It’s not the first we’ve heard from Brandon Boykin post-Eagles, but he sat down with his thoughts and put them into more measured responses in writing over at the Player’s Tribune. There’s more to this than “[he] doesn’t understand grown men of our culture.”
Boykin starts by talking about how found out he was traded:
I was playing well year after year and not getting rewarded with more playing time, which was frustrating, but at the end of the day, Chip Kelly likes long-bodied corners, and I’m 5-foot-10. I can do everything I can on the field and my impact and my numbers could be great, but I can’t change my height. That’s what was holding me back in that system. So in the back of my mind, I kind of saw it coming.
I went upstairs and saw Chip. We went into his office and he closed the door.
“What did you trade me for?” I said. It was less of a “why” question and more about what they got in return, but I guess I wanted to know both.
He said the Steelers had been trying to get me for a while, but he kept turning down their trade offers. That day, as I was taking the field for conditioning tests, the Steelers called again, this time, offering a conditional fifth-round pick for me, and he couldn’t pass it up. He told me he thought it was a great opportunity for me. I wanted a bigger role, and I’d have that chance in Pittsburgh.
There was a lot I wanted to say, but I didn’t say it. It’s nothing personal against Chip, it’s just that it hurts when anybody tells you they don’t want you.
“Alright,” I said before a long pause. “… Cool.”
He spends a majority of the second half of the piece talking about his new team, the “Steeler way,” and his future. But he does stop to clarify, again, those things he said about Chip:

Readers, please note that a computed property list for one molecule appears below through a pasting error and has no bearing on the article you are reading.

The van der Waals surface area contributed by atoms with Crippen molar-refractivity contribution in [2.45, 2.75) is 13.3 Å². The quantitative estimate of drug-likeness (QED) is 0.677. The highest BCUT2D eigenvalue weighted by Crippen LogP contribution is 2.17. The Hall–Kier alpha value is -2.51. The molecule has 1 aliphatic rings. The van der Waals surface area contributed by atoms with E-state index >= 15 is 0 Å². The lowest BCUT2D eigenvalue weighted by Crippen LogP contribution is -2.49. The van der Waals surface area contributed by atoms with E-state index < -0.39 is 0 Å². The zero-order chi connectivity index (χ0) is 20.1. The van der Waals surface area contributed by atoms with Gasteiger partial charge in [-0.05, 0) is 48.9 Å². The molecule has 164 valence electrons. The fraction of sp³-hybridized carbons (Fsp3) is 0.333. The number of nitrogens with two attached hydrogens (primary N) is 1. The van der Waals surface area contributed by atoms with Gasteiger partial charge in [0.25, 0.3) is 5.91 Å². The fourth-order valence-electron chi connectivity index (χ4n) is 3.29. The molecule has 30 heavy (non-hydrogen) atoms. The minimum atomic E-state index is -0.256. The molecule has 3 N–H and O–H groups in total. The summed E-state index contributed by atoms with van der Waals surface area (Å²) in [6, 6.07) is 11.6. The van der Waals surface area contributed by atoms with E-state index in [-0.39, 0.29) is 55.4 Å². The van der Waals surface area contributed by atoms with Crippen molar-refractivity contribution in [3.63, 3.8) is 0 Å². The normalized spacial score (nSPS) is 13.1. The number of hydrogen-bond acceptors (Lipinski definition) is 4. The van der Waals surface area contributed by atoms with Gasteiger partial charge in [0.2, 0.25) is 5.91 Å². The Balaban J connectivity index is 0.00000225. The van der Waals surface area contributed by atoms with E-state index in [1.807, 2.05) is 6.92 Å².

“You may have heard about the comments I made on my way out of Philly — comments that got taken a bit out of context. I have no ill will towards Chip, and definitely none towards the Eagles. Chip’s job is to build the best football team he can build — a team with players that fit his system and his vision to be competitive on the field — and I wasn’t a part of that vision. There’s not much more to it than that. That’s the NFL.”
Again, super sorry about what he said, he didn’t really mean it that way, and everything is cool. Cool?
The now black-and-yellow clad backup can’t say enough good things about Eagles fans:
“The thing I’ll miss most about Philly is the fans. We were 4-12 my rookie year, and they still packed The Linc for every single game and made it one of the loudest, craziest stadiums in the NFL … add in the fact that Philly was a great place to live and the whole city embraced me from the moment I got there, and I couldn’t have picked a better place to start my career. I loved every minute I spent there.”
We really dug you here too, and if you blow up and start doing really well across the state – even with limited play – you’ll remain a popular topic on sports talk radio. Really, isn’t that all you could ask for?